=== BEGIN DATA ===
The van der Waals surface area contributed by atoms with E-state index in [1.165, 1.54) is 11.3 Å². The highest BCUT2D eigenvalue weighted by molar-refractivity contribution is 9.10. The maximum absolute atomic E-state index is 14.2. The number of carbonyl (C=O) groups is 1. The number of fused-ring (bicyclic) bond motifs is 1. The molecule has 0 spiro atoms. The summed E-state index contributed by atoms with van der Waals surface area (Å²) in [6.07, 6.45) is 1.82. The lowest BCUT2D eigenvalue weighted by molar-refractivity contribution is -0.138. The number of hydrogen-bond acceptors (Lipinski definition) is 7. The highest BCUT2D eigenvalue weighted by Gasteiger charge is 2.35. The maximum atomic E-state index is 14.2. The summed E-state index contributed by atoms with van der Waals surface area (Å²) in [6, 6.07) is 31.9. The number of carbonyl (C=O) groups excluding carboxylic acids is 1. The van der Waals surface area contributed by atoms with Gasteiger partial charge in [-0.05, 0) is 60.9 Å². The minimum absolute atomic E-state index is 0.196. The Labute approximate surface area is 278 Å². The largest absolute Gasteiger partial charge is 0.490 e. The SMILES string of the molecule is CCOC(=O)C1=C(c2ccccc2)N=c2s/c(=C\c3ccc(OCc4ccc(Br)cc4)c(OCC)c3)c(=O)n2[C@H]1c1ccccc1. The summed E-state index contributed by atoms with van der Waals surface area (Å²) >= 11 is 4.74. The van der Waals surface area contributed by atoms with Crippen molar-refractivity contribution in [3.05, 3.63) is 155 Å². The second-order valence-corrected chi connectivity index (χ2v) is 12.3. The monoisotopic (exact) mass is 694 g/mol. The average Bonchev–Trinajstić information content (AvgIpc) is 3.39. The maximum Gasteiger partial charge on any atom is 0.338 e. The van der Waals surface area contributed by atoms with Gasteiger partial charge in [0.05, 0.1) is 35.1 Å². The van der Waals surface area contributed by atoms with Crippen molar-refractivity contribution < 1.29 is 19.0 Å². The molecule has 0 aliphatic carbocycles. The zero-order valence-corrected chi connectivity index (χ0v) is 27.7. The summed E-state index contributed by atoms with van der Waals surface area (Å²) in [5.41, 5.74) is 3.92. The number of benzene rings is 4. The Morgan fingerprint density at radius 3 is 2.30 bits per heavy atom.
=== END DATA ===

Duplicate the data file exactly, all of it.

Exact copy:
The van der Waals surface area contributed by atoms with E-state index in [1.165, 1.54) is 11.3 Å². The highest BCUT2D eigenvalue weighted by molar-refractivity contribution is 9.10. The maximum absolute atomic E-state index is 14.2. The number of carbonyl (C=O) groups is 1. The number of fused-ring (bicyclic) bond motifs is 1. The molecule has 0 spiro atoms. The summed E-state index contributed by atoms with van der Waals surface area (Å²) in [6.07, 6.45) is 1.82. The lowest BCUT2D eigenvalue weighted by molar-refractivity contribution is -0.138. The number of hydrogen-bond acceptors (Lipinski definition) is 7. The highest BCUT2D eigenvalue weighted by Gasteiger charge is 2.35. The maximum atomic E-state index is 14.2. The summed E-state index contributed by atoms with van der Waals surface area (Å²) in [6, 6.07) is 31.9. The number of carbonyl (C=O) groups excluding carboxylic acids is 1. The van der Waals surface area contributed by atoms with Gasteiger partial charge in [-0.05, 0) is 60.9 Å². The minimum absolute atomic E-state index is 0.196. The Labute approximate surface area is 278 Å². The largest absolute Gasteiger partial charge is 0.490 e. The SMILES string of the molecule is CCOC(=O)C1=C(c2ccccc2)N=c2s/c(=C\c3ccc(OCc4ccc(Br)cc4)c(OCC)c3)c(=O)n2[C@H]1c1ccccc1. The summed E-state index contributed by atoms with van der Waals surface area (Å²) >= 11 is 4.74. The van der Waals surface area contributed by atoms with Crippen molar-refractivity contribution in [3.05, 3.63) is 155 Å². The second-order valence-corrected chi connectivity index (χ2v) is 12.3. The monoisotopic (exact) mass is 694 g/mol. The average Bonchev–Trinajstić information content (AvgIpc) is 3.39. The maximum Gasteiger partial charge on any atom is 0.338 e. The van der Waals surface area contributed by atoms with Gasteiger partial charge in [0.05, 0.1) is 35.1 Å². The van der Waals surface area contributed by atoms with Crippen molar-refractivity contribution < 1.29 is 19.0 Å². The molecule has 0 aliphatic carbocycles. The zero-order valence-corrected chi connectivity index (χ0v) is 27.7. The summed E-state index contributed by atoms with van der Waals surface area (Å²) in [5.41, 5.74) is 3.92. The number of benzene rings is 4. The Morgan fingerprint density at radius 3 is 2.30 bits per heavy atom.